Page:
Keidanren mission in Myanmar vows plenty of development assistance

Kyodo

A delegation of Japan’s biggest business lobby has told Myanmar President Thein Sein that it will provide money and expertise for the future development of the long-isolated country.

Heading the Keidanren delegation of around 100 senior officials from leading domestic businesses, Hiromasa Yonekura, chairman of the industry group, said, “For the purpose of human resource development, Keidanren would like to consider specific measures such as the creation of a scholarship system.”

As many other countries are trying to make forays into Myanmar, one of the last major untapped markets in Asia as it rapidly opens up to the rest of the world, Yonekura underscored that Japan’s business community could play a pivotal role in the country’s development.

Yonekura, also chairman of Sumitomo Chemical Co., told Thein Sein that Japanese firms are ready to cooperate in securing a stable electricity supply and building many other necessary infrastructure systems during their meeting in Naypyitaw, Myanmar’s remote capital.

Thein Sein touched on Myanmar’s geographical advantage of sharing borders with the huge markets in China and India, saying his country should be the prime destination for global investment.

Yonekura also requested that Myanmar conclude a bilateral accord aimed at improving investment protection at an early date.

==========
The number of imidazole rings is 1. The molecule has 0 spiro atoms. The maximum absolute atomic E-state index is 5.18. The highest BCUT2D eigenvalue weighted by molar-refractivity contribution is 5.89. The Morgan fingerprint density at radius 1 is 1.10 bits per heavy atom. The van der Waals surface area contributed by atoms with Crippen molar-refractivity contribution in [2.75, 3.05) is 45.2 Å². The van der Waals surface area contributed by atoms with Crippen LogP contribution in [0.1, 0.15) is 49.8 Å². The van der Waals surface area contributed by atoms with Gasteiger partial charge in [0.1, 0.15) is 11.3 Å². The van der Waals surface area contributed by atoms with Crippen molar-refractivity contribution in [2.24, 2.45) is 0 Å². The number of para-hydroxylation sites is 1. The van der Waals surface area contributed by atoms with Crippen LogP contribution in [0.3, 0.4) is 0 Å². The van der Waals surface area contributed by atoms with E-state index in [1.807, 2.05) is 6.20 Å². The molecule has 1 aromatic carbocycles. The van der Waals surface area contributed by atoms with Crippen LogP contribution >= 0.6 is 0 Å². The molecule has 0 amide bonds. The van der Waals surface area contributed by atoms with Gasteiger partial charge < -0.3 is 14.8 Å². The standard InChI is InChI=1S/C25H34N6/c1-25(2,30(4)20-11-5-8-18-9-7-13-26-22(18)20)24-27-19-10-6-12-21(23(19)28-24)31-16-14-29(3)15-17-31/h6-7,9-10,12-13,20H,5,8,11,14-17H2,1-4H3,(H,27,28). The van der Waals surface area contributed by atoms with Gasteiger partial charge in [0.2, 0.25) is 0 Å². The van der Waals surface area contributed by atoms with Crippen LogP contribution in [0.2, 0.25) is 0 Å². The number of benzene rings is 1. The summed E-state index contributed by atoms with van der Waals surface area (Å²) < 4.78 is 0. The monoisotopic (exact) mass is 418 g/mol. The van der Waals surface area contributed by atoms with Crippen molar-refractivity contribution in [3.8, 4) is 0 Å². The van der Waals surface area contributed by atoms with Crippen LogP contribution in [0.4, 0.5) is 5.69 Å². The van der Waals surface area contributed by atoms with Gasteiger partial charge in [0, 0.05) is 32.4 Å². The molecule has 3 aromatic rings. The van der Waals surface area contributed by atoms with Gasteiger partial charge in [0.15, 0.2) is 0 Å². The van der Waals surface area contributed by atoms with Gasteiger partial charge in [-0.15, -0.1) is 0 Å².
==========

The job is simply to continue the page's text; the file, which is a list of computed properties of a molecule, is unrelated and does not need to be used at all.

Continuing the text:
Given that Myanmar does not still have enough engineers and officials to work with foreign firms, Keidanren is also considering sending Japanese experts and training people from the Southeast Asian country for training at major companies.

The two agreed on the importance of building and improving Myanmar’s ports, railways, roads and other infrastructure. Thein Sein, in particular, expressed his hope to attract Japanese investment in the fields of solar power and electricity generation using natural gas.

Suzuki output to return

Kyodo

Suzuki Motor Corp. said Wednesday it will resume auto production in Myanmar in May after a hiatus of more than two years.

Suzuki, which withdrew from vehicle production in Myanmar when a joint venture contract with the government expired, will set up a new wholly owned subsidiary to be named Suzuki (Myanmar) Motor Co.